by having that regulatory framework that people can be guided by.

What am I supposed to do as an employer?

What's supposed to happen in this particular economic

activity or sector?

Do I have the right policy and strategy in a certain sector to

prevent accidents and diseases and to prevent, for example,

exposure and contagion in the case of this communicable disease.

Starting off with regulation, in countries who had regulation

that were adapted to biological hazards were able to react

immediately in giving guidance.

That would be the second step, making sure you've developed guidance.

We were a bit lucky because there were some of these different

viruses that didn't take a pandemic scope, but did affect regions and

countries in a devastating way.

There were these emergency guidance already in place for

some countries that were most affected, and others not.

-You are talking about things like SARS and MERS and stuff like that?

-Exactly.

This is similar and not similar in many ways.

People who already had governments, who already had national regulations

in place on those issues, on what measures to be taken, what

personal protective equipment needed to be done, what distancing

needs to take place and all these thoughts that they've already

gone through, they've invested in research in this, was important.

Regulation was important, research and knowledge that was ready to

go when you are faced with a new virus was important, and how to

manage your workplace in that sense.

Having that management system for occupational safety and health

already set up for other risks and exposures at work helps, and you can

take that system and apply it to a communicable disease such as COVID.

Those were the countries that reacted quickly, and they had institutions.

They had tripartite committees made of workers, employers, governments

discussing already other issues.

If that committee is already set up, it can quickly discuss a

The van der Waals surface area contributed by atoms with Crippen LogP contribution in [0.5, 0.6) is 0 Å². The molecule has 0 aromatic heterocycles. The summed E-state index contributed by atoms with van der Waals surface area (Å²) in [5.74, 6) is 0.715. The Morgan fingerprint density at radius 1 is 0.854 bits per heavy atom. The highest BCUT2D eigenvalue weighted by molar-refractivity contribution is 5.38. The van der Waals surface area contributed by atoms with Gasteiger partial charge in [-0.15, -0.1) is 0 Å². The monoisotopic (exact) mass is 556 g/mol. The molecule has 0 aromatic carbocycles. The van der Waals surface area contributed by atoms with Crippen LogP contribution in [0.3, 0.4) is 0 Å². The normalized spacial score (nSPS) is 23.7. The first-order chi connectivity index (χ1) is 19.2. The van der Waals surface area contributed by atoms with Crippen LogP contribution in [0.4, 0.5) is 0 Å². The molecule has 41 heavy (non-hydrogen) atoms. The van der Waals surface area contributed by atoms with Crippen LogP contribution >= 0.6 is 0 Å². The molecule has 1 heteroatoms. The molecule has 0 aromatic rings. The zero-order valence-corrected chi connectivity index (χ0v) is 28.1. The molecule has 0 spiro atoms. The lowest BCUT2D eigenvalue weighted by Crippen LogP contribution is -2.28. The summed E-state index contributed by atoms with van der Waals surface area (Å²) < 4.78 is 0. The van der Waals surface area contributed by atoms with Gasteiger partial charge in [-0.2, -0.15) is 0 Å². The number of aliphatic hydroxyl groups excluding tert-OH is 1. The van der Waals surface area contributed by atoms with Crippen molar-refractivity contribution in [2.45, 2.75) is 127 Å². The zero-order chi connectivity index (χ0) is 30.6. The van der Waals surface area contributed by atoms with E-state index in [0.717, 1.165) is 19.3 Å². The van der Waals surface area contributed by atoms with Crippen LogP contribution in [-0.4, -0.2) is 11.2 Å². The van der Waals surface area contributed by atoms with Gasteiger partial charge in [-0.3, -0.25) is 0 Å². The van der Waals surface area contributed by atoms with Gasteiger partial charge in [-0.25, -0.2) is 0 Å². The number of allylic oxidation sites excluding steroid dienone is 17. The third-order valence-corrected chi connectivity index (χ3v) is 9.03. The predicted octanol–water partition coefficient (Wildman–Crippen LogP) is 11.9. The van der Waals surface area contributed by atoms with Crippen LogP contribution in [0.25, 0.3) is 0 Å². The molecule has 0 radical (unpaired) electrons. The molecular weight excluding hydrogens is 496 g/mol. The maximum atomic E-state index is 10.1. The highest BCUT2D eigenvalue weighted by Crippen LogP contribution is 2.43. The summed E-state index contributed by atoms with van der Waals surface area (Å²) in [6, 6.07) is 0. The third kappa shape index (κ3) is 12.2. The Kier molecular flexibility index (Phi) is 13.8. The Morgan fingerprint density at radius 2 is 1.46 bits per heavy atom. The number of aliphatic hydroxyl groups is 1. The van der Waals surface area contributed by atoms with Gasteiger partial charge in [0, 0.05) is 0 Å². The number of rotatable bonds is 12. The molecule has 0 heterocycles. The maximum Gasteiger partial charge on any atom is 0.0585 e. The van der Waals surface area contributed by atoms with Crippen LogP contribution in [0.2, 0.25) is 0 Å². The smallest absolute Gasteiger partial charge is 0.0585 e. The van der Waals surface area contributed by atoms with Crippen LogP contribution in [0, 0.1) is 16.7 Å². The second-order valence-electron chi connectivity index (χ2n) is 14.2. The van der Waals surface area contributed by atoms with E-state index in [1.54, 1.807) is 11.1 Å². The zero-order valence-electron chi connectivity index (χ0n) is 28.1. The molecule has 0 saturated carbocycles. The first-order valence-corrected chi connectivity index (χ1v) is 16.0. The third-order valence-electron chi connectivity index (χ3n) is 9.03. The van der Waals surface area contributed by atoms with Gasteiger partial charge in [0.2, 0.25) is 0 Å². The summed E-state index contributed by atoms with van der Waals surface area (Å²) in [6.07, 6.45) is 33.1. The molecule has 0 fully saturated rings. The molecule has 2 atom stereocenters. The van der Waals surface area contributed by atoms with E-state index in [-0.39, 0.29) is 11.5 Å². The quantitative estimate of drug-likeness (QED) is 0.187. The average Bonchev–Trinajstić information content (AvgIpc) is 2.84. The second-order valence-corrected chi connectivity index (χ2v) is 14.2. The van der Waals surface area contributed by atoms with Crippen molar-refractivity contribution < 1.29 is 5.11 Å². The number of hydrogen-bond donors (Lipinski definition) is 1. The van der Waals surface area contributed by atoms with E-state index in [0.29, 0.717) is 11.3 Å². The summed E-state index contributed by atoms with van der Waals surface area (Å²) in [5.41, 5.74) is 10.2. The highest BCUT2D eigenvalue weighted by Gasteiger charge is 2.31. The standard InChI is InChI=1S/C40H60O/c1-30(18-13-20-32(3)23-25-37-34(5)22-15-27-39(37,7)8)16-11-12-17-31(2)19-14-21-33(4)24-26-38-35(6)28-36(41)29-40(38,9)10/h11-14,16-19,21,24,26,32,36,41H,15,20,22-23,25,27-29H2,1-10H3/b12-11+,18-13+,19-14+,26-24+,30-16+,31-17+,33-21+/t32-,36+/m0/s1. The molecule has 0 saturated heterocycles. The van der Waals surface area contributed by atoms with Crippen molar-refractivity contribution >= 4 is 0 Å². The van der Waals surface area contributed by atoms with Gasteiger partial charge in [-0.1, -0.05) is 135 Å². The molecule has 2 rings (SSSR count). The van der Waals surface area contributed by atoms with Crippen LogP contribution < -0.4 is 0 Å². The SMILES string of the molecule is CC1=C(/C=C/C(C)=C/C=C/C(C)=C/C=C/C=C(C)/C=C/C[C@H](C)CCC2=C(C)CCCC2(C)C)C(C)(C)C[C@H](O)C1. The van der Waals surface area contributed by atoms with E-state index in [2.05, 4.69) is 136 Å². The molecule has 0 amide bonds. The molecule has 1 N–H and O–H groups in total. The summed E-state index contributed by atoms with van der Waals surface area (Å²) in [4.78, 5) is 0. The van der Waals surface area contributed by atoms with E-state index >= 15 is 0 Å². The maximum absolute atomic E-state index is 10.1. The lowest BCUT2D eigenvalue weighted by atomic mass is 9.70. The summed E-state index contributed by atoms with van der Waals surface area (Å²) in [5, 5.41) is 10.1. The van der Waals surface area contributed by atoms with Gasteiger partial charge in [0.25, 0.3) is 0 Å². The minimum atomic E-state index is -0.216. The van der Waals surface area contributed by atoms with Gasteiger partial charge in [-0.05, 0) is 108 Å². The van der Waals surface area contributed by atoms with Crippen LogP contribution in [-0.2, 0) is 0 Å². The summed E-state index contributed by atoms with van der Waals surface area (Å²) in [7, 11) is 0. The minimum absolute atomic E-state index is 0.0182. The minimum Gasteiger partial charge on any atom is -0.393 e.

new issue and collaborate easier in an easier way, and then even

reach out to other departments and governments and players, key

stakeholders, to discuss and be ready as a unified group of world of

work actors, to be ready to discuss the national level such a crisis.

Being strong as that OSH system that we're trying to advocate for now,

help these countries have a name, have visibility, have guidance, have

research in place and have the tools to apply all of this to a new threat

and a new crisis such as COVID.

-That's interesting.

These countries, I think a lot of the countries we're talking

about here are in Asia because that's where SARS kicked off.

As a result of that, they set up tripartite systems which they

could then reactivate for COVID?

-Yes.

Some of them did, some of them already had it regardless of the

crisis, and it's not just-- there are other communicable diseases,

like Ebola that happened in Africa.

There are others that we've learned from that have an immediate

threat and an immediate threat to health care workers also

that needed to be protected.

Which brings me to where this threat lies was the strongest and it was

really among these healthcare workers that have to deal immediately with

cases that we know little about scientifically in the beginning,

and they were not protected, they didn't have the right tools.

Countries that already had a preventive system in place,

administrative also, system in place where the shifts were working

right, the physical barriers that they could just bring in and set

up were there, the equipment was there, countries obviously that are

a bit more developed economically and have realized the importance

of setting up your health services right, was able to protect their